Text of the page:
What is the significance or impact Gregg vs. Georgia has on American society?
In Gregg v Georgia (1976) the US Supreme Court overturned its previous decision in Furman v Arizona (1972) that the death penalty was unconstitutional. The Court's ruling in Furman was concerned largely with the form in which the death penalty in the United States is carried out rather than the substantive issue of whether it is an appropriate method of punishment. Specifically, the Court's decision related to procedural safeguards (or lack of them) in response to growing concerns about the impact of the death penalty on socially-marginalized groups.
The formal nature of the Furman decision essentially gave a green light to those states with the death penalty to tighten procedural safeguards against possible injustice rather than abolish the system altogether. The wider question of whether the death penalty is morally justified or whether it's an effective crime prevention measure was ignored.
It was somewhat inevitable, then, that a future decision would re-affirm the constitutionality of the death penalty so long as the appropriate safeguards were in place. This is what happened in Gregg v Georgia. The question before the Court was not whether the death penalty constituted "cruel and unusual punishment" under the Eighth Amendment, but whether it had been properly administered.
The greatest impact of Gregg v Georgia has been a significant increase in the number of executions. The United States now has the fifth highest execution rate in the world. The proportion of non-whites to whites on death row is now 54%, higher than the 50% it was before Furman. It's rather ironic that the Supreme Court initially struck down the death penalty on the grounds that it was unfairly administered, and yet now the evidence seems to suggest that it's more unfair than ever before. Arguably, this is a direct consequence of the Court's dealing with the issue of capital punishment in a narrowly procedural way instead of examining whether or not it constitutes "cruel and unusual punishment" per se according to the Eighth Amendment.
The main impact of Gregg v. The State of Georgia was in the U.S. Supreme Court's decision that capital punishment (i.e., the death penalty) was constitutional so long as the procedures involved in its execution did not violate the Eighth Amendment to the Constitution. In other words, states were free to impose the death penalty, but the methods used in carrying out that penalty could not constitute "cruel and unusual punishment." A major result of that ruling by the Court was the development by the states of the practice of lethal injection. While older forms of capital punishment -- mainly firing squad and hanging -- were deemed "cruel and unusual," other, more modern forms (and, it should be noted, that death by firing squad was practiced in the State of Utah as late as the 1977 execution of convicted murderer Gary Gilmore) were still in use, including the gas chamber and the use of electrocution (the "electric chair," still in use and still controversial for the failures at times of those vested with responsibility for carrying out the execution to actually kill rather than torture through burning condemned convicts strapped to faulty electric chairs).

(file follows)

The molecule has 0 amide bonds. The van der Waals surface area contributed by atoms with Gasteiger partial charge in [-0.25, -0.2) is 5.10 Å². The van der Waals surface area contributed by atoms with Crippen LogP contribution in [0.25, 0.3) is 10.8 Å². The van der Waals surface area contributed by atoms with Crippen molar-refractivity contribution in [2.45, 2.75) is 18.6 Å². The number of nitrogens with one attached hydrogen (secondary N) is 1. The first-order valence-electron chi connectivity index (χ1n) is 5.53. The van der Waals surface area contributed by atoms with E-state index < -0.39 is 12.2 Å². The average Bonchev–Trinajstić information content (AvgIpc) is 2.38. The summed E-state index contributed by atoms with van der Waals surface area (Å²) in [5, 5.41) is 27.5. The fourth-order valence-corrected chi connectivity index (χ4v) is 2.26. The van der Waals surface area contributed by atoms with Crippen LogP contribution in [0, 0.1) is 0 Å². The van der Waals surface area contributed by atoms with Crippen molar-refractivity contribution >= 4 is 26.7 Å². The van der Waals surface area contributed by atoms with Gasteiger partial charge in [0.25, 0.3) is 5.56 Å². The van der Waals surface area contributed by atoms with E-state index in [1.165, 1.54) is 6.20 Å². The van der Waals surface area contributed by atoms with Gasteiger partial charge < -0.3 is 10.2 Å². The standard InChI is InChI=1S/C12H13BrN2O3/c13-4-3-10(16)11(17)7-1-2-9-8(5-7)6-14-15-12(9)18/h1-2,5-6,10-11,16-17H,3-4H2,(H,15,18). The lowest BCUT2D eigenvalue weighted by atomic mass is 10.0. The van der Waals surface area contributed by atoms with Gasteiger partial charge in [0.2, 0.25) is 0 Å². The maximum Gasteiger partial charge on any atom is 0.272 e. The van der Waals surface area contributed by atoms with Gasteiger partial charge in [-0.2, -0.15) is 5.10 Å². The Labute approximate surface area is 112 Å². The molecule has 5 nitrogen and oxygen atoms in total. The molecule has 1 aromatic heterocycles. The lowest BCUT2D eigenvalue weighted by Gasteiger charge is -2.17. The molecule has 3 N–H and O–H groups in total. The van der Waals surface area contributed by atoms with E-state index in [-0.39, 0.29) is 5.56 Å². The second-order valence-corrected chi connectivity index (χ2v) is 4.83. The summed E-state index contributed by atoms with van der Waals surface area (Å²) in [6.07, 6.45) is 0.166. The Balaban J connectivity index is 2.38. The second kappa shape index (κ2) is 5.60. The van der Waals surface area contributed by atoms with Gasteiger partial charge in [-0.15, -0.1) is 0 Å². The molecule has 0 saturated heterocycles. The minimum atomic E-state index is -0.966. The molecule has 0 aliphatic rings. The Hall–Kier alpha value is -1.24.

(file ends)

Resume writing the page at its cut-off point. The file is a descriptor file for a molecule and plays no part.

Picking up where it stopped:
Gregg v. The State of Georgia, by sanctioning capital punishment, allowed individual states to continue to execute prisoners convicted of particularly heinous crimes.
The significance of Gregg v. Georgia is that it made the death penalty legal once again. The death penalty had been illegal for a few years, but it was reinstated by Gregg. The death penalty has come to be something of a hot topic in American politics. There has been a great deal of controversy over whether it should be abolished and what sorts of reforms should be made to its administration. These would not have existed had the Court kept the death penalty illegal in Gregg.
However, it seems likely that the issue of the death penalty would have become a major political issue even if Gregg had been decided differently. America is too conservative of a country (and was even more so at that time) with regard to crime and punishment to have simply allowed the death penalty to be banned permanently.